A Monumental Challenge
In August of 2014, construction crews completed a $3.2 million renovation of MacKay Hall, a building that has seen nearly one hundred years of Iowa State history. The renovation posed a monumental challenge: how to update the building to meet the needs of today’s students while respecting, preserving, and showcasing MacKay Hall’s fascinating history and its significant contributions to Iowa State’s prestige: MacKay Hall has long been home to important programs, notable alumni, beloved works of art, and some of our most treasured traditions.
It’s natural for students to want their favorite places on campus to remain exactly as those places appear in fond memories, yet a closer look at the history of MacKay Hall reveals a building that has evolved several times to meet the needs of its students.
Architects Proudfood and Bird completed the first version of MacKay Hall in 1911, and that original version looked quite different than MacKay Hall does today. Faced in red bricks and consisting of what is now the west wing of the building, MacKay Hall was located near Margaret Hall, the women’s dormitory. MacKay Hall was first known as the Domestic Technology building, and later the Home Economics building.
At a time when most universities were open to men only, studying home economics was a way for women to attend college. Co-educational from the start, Iowa State was one of the first universities in the nation to teach home economics, the science and art of how to run an effective, efficient, and economical household.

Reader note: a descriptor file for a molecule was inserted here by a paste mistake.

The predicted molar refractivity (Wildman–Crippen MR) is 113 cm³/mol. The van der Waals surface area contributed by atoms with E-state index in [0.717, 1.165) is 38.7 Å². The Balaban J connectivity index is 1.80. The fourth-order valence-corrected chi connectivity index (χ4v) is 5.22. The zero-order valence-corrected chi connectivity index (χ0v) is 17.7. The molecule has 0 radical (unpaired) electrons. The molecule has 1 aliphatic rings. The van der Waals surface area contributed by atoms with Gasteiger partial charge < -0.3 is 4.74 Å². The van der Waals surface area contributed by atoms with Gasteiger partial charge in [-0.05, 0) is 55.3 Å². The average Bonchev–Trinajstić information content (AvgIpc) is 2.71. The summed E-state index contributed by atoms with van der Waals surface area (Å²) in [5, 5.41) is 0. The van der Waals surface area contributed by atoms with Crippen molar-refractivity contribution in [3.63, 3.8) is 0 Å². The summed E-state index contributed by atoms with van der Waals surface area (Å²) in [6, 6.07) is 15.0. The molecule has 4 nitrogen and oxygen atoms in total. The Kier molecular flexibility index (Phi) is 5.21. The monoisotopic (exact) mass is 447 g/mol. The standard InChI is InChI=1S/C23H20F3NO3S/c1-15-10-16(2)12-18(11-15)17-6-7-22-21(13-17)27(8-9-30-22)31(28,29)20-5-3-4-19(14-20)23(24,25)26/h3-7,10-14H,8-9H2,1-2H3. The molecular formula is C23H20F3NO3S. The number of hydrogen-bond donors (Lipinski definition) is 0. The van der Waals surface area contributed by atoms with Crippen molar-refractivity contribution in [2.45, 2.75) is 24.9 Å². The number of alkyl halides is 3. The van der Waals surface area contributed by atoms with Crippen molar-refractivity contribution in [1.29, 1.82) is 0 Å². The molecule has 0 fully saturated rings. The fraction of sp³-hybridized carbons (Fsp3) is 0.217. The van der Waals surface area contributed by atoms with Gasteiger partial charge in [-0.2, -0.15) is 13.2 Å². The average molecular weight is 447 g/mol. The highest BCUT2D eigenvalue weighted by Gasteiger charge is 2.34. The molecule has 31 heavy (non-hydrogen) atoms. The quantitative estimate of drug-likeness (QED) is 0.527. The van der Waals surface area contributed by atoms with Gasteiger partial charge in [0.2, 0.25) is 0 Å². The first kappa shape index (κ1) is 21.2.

Home Economics students at Iowa State discovered how to prepare food for large and small groups, how to obtain the best ingredients at the best prices, and how nutrition affects human health and development. They learned about textiles and clothing materials and how to make and repair clothing, linens, and other goods. They studied human health, child development, and family relationships. The home economics program at Iowa State also trained instructors of domestic science for other colleges and public schools. In addition to learning home economics skills, these future educators learned to teach others how to run households and farmsteads. MacKay Hall’s floor plan contained classrooms, lecture halls, laboratories, and practice kitchens, all designed for state-of-the-art hands-on learning of domestic science.
It’s no surprise that the Home Economics program at Iowa State witnessed a phenomenal response from the community: enrollment grew so quickly that the Home Economics program was soon in need of a larger building. In 1926, MacKay Hall gained a new wing and contractors completed the majestic Catherine J. MacKay Auditorium, named for the longtime dean of Home Economics. The entire building was named for Dean MacKay in 1957. In addition to these major construction projects in 1924 and 1926, and the latest renovation in 2014, MacKay Hall has seen several other remodels over the years.
MacKay Hall is now used by eight departments within the College of Human Sciences: child, adult, and family services; gerontology; financial counseling and planning; preK-20 education; learning technologies; athletic training; dietetics; diet and exercise; kinesiology; culinary science; food science; nutritional science; hospitality management; event management; entrepreneurial studies; apparel, merchandising, and design; family and consumer sciences and education.